Hulme left his estate to his sister Maria’s children. John, William and Maria Hart lived in England but nephew Edward Hulme Hart lived in Dunedin and managed the estate. Hart was married to Captain William Cargill’s granddaughter, Frances Cutten, and was in partnership with his grandson, Francis. Hart’s father-in-law, William Henry Cutten, was a politician, and owner and founder of the Otago Witness and Otago Daily Times. This link may explain why, following Hulme’s death, Cutten took

over residence of the house for much of 1877 and 1878.

Dr John Wilkins(1826-1905)

Dr Wilkins was the second doctor to take up residence. The architecture of the house, including the surgery, and its central location, marked it out as a natural doctor’s residence. Wilkins arrived in Dunedin in 1877 from Melbourne. In May 1878 he moved into the house.

Dr Wilkins’ residency was short. Controversy followed him, and statements he made concerning his own expertise were called into question by a fellow doctor in 1878. Leaving Dunedin in 1879, he was later charged with manslaughter after an ‘illegal operation’ led to the death of his female patient.

Dr Alexander Hyndman Neill (1836-1893)

By 1880 Dr Neill was in residence. In 1878 Neill visited New Zealand with the 5th Lancers Company and he returned in October 1879 as the doctor in charge of the immigrant ship Timaru.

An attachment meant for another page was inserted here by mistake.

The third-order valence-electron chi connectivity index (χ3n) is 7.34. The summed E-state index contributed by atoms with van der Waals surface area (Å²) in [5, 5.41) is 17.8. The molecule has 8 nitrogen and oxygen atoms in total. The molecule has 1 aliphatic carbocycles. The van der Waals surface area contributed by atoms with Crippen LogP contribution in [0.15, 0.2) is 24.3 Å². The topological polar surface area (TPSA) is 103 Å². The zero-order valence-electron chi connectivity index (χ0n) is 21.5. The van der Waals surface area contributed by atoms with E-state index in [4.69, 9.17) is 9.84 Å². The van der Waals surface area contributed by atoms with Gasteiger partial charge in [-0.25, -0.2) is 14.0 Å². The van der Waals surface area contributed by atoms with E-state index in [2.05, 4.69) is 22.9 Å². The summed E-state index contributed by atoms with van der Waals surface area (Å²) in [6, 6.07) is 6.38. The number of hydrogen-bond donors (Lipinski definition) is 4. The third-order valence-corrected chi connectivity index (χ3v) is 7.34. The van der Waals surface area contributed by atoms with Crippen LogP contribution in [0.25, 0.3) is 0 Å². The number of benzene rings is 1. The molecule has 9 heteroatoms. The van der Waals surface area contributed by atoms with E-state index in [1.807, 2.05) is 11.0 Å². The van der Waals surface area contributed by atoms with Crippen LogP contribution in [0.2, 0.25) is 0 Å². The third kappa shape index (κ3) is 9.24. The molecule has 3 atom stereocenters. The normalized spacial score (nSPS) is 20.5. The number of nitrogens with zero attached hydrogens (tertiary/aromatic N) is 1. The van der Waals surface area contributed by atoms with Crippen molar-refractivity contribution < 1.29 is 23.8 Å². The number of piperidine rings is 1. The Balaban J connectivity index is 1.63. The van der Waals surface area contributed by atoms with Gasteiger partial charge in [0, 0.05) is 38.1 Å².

Photographic evidence indicates it was during Neil’s residency that a narrow lean to structure was added to the ground floor of the home. It was not part of Ross’ additions. It appeared to have large openings and may have been a stable. In the twentieth century it was used as a carport.

In June 1881 Neill advertised a ‘family residence to let containing eleven rooms, with garden, vineries, stabling etc.’ Neill was soon to take up the management of Seacliff Asylum.

Dr Alexander John Fergusson (1840-1897)

In June 1884 Dr Fergusson moved into the residence, which eight years after his death was still referred to as ‘the house formerly occupied by the late Dr Hulme’. Fergusson also used the residence as part private consulting rooms.

Fergusson was the medical officer with the Lodge of Oddfellows and a surgeon at Dunedin Hospital. His specialty was eyes and he was even referred to the ‘the Eminent Eye Doctor of Dunedin’. He was also doctor to Bishop Moran and was highly-esteemed by the Catholics of Dunedin and Otago.

Fergusson lived in and worked from Hulme’s former home until 1896. His death came a year later in 1897. The newspaper remarked that there were ‘few men in Otago who were better or more favourably known’ than Fergusson and ‘fully eight out of ten people, between here and Balclutha were personally acquainted with him, and his generous, open-hearted, high-spirited qualities…’

‘Superior Board and Residence’

In March 1896 the house was first observably referred to as ‘Hulme’s Court. Mrs Sarah Walls established a boarding residence in the house. Directories indicate up to four, probably single, gentlemen were in residence in any given year.

Mrs Walls was followed by Miss L.A. Connnell in 1900. She likely catered for married couples as a Mrs Meldrum advertised for a ‘nurse girl’ at Hulmescourt in 1901. In July 1901 Miss Connell , who was leaving the colony, held a sale of ‘fine and extensive furnishings’ including the residence’s linoleum and stair carpet.